Invasive Species Compendium

Detailed coverage of invasive species threatening livelihoods and the environment worldwide

Abstract

Efficacy of dormant season herbicide application on control of Japanese honeysuckle (Lonicera japonica) in Kentucky.

Abstract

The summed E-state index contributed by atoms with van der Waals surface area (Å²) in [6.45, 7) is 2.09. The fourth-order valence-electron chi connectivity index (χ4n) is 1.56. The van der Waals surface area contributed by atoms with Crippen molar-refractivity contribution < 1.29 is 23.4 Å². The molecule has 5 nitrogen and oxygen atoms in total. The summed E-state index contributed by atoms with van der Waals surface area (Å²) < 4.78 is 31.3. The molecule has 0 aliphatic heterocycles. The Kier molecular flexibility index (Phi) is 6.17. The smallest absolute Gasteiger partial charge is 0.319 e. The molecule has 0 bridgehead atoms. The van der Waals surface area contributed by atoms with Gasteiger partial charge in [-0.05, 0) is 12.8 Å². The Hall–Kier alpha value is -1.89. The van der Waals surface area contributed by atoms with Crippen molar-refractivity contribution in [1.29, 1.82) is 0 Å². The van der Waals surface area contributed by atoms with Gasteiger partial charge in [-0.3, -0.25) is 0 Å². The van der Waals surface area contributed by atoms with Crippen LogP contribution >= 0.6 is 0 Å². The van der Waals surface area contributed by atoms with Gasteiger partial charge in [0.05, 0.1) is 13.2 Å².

North America's remaining natural grassland communities provide habitat for native flora and fauna. We conducted a study to compare the efficacy of herbicides in control of the invasive Japanese honeysuckle (Lonicera japonica Thunb.) applied at times when most native plant species are dormant. Six herbicide mixtures (glyphosate, glyphosate+imazapyr, glyphosate+imazapic, imazapyr, triclopyr+diflufenzopyr, and metsulfuron methyl+diflufenzopyr) were applied once each in three seasons to assess the effect of application timing of each mixture on honeysuckle control. Herbicides were applied with a CO2 pressurized sprayer at three sites in a randomized complete block design. Pretreatment sampling indicated that Japanese honeysuckle constituted over 70% of plant cover at the study sites. Post-treatment sampling was conducted 60 days, 180 days, 420 days, and 540 days after the final application. All mixtures in all application seasons decreased percent cover of honeysuckle with varying effectiveness. Results indicate that the glyphosate, imazapyr, and metsulfuron methyl+diflufenzopyr mixtures are particularly effective at controlling Japanese honeysuckle when applied at any time between October and April with suitable temperatures. Many native grasses and broadleaf forbs not found during pretreatment sampling also emerged post-treatment, benefiting from either application timing or indicating herbicide tolerance.